“I thought I would never be able to have a pretty smile again. Thank you so much,” are words I often hear in my office and around the dental clinic where I currently serve. Tucked away underneath several ramps to the interstate, the Sulzbacher Center provides comprehensive care to men, women, and children experiencing and at-risk of homelessness. Services range from street outreach and daily meals to case management, job placement assistance, and medical care. As a part of Sulzbacher, the dental clinic is one of the few locations providing dental services to people without dental insurance in Jacksonville. My role at the clinic is to help individuals who are uninsured and at-risk of or experiencing homelessness receive necessary dental services.
As I acclimated to my role at the clinic, I often found myself asking, “How can I help? What more can I do?” Luckily, I have a wealth of information through my fellow National Health Corps Florida AmeriCorps members and the Sulzbacher Center that I can use to help connect clients to the medical, behavioral, and housing services they need. In doing so, I realized that the population I serve is frequently unable to access or receive the care they need despite the abundance of resources within Jacksonville.
One of my clients, for instance, came in needing urgent dental care, but I quickly understood dental care was only the first of many services she needed. Listening to her story, I realized that although the pain in her mouth prompted her to seek medical care, her true cry for help was in finding resources to help her stop substance use. She was new to Jacksonville and unaware of the rehabilitation and treatment resources within the community. She also had a general distrust of facilities based on previous experiences. I immediately thought of Gateway Community Services, where some of my fellow AmeriCorps members are serving. I was able to connect her to resources that she would be able to use and was hopefully able to dispel some of the distrust she had towards the system. She left the office with a seemingly more optimistic outlook on receiving help as well as several phone numbers to call to become a patient at Gateway. Even though she received the information she needed, she is only one of many individuals who are not able to access the services they need because of a lack of communication. The frustration that comes from miscommunication and misunderstanding are unfortunately very pervasive and takes a lot of time to untangle.
This point was driven home this past month when the dental department, though not at fault, unfortunately had to withdraw from the Westside area of Jacksonville. For many patients in the area, the Sulzbacher Westside Dental Clinic was their only means to receive dental care. Not only were patients upset and frustrated, but the dental staff were also confused about having received different instructions on how to proceed with patient care on a daily basis. Although all of the individuals involved in the clinic were united in continuing to provide care for patients who need services at the Westside Dental Clinic, communicating this to patients proved to be an issue, especially during a time when plans were constantly changing. Some patients raised their voices, understandably, when they were informed that they would not be able to be seen at the Westside clinic and it was uncertain when or where they would next be seen. I was frustrated for some time at not being able to give patients the answers they sought regarding where and when they would be able to seek care in the future. Even though I was able to offer solutions to some of their problems, the prospect of finding transportation to other clinics for care was daunting, to say the least.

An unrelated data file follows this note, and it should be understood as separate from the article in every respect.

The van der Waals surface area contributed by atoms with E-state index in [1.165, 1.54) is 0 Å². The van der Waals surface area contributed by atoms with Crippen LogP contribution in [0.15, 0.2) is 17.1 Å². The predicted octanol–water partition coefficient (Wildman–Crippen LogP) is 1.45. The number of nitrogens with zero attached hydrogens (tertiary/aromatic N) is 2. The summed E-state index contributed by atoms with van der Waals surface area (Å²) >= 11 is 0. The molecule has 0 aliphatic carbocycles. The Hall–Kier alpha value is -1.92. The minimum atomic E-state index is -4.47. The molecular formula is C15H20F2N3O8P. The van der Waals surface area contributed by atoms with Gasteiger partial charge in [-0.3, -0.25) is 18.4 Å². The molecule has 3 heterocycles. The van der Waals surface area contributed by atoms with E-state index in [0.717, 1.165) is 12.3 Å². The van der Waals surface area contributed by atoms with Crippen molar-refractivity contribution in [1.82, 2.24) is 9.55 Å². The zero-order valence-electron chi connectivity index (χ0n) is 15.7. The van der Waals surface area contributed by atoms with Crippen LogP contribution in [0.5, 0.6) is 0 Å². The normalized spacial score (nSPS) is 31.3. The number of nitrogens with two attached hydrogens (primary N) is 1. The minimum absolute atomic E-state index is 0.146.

Now, having been a part of the transition process between dental clinics, I too understand the frustration that can come from a lack of communication. I wonder if there was a more effective, efficient way to convey the changes within the clinic to the patients. How can we open up the lines of communication so that information is properly relayed to those who need it most? I do not have the answers to these questions, and I believe these questions are not limited to the situation the Sulzbacher Dental Clinic faced. Rather, they extend to public health and service as a whole. It is crucial to listen to those we serve, to see beyond the exterior, to be able to connect, inform, and provide them with services they need. It is with these thoughts in mind that I start out every day. And it is the wide smiles, “Thank you’s” and “Bless your hearts” that bring joy and motivation to grow and serve the community.